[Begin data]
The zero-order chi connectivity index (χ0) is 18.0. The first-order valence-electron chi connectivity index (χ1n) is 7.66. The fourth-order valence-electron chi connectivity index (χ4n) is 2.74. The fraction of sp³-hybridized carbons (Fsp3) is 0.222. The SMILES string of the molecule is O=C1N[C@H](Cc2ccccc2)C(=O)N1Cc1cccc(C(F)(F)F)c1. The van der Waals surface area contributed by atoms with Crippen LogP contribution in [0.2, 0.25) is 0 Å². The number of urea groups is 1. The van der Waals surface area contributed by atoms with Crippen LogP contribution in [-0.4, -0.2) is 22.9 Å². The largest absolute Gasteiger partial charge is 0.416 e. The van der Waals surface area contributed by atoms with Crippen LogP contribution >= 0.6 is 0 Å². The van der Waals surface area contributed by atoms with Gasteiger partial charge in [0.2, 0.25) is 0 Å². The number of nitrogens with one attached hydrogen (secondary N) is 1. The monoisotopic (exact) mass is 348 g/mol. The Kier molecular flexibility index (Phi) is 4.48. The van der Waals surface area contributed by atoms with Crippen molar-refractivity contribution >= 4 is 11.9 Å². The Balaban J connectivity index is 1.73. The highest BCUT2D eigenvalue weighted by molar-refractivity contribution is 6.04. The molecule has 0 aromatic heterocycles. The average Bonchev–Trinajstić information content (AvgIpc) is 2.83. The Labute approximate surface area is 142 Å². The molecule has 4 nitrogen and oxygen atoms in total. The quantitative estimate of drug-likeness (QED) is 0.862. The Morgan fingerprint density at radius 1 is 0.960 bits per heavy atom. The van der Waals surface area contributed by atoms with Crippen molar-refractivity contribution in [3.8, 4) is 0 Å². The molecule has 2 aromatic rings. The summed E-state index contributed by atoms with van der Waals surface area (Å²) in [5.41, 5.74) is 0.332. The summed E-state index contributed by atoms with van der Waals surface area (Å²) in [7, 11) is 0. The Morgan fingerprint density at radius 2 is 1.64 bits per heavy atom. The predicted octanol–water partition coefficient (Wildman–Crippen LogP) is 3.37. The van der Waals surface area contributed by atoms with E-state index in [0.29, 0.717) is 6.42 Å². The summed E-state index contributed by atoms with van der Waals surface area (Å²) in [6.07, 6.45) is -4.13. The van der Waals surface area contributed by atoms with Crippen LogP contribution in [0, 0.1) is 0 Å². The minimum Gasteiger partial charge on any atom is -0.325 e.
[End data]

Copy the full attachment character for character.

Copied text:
The zero-order chi connectivity index (χ0) is 18.0. The first-order valence-electron chi connectivity index (χ1n) is 7.66. The fourth-order valence-electron chi connectivity index (χ4n) is 2.74. The fraction of sp³-hybridized carbons (Fsp3) is 0.222. The SMILES string of the molecule is O=C1N[C@H](Cc2ccccc2)C(=O)N1Cc1cccc(C(F)(F)F)c1. The van der Waals surface area contributed by atoms with Crippen LogP contribution in [0.2, 0.25) is 0 Å². The number of urea groups is 1. The van der Waals surface area contributed by atoms with Crippen LogP contribution in [-0.4, -0.2) is 22.9 Å². The largest absolute Gasteiger partial charge is 0.416 e. The van der Waals surface area contributed by atoms with Crippen LogP contribution >= 0.6 is 0 Å². The van der Waals surface area contributed by atoms with Gasteiger partial charge in [0.2, 0.25) is 0 Å². The number of nitrogens with one attached hydrogen (secondary N) is 1. The monoisotopic (exact) mass is 348 g/mol. The Kier molecular flexibility index (Phi) is 4.48. The van der Waals surface area contributed by atoms with Crippen molar-refractivity contribution >= 4 is 11.9 Å². The Balaban J connectivity index is 1.73. The highest BCUT2D eigenvalue weighted by molar-refractivity contribution is 6.04. The molecule has 0 aromatic heterocycles. The average Bonchev–Trinajstić information content (AvgIpc) is 2.83. The Labute approximate surface area is 142 Å². The molecule has 4 nitrogen and oxygen atoms in total. The quantitative estimate of drug-likeness (QED) is 0.862. The Morgan fingerprint density at radius 1 is 0.960 bits per heavy atom. The van der Waals surface area contributed by atoms with Crippen molar-refractivity contribution in [3.8, 4) is 0 Å². The molecule has 2 aromatic rings. The summed E-state index contributed by atoms with van der Waals surface area (Å²) in [5.41, 5.74) is 0.332. The summed E-state index contributed by atoms with van der Waals surface area (Å²) in [7, 11) is 0. The Morgan fingerprint density at radius 2 is 1.64 bits per heavy atom. The predicted octanol–water partition coefficient (Wildman–Crippen LogP) is 3.37. The van der Waals surface area contributed by atoms with E-state index in [0.29, 0.717) is 6.42 Å². The summed E-state index contributed by atoms with van der Waals surface area (Å²) in [6.07, 6.45) is -4.13. The van der Waals surface area contributed by atoms with Crippen LogP contribution in [0, 0.1) is 0 Å². The minimum Gasteiger partial charge on any atom is -0.325 e.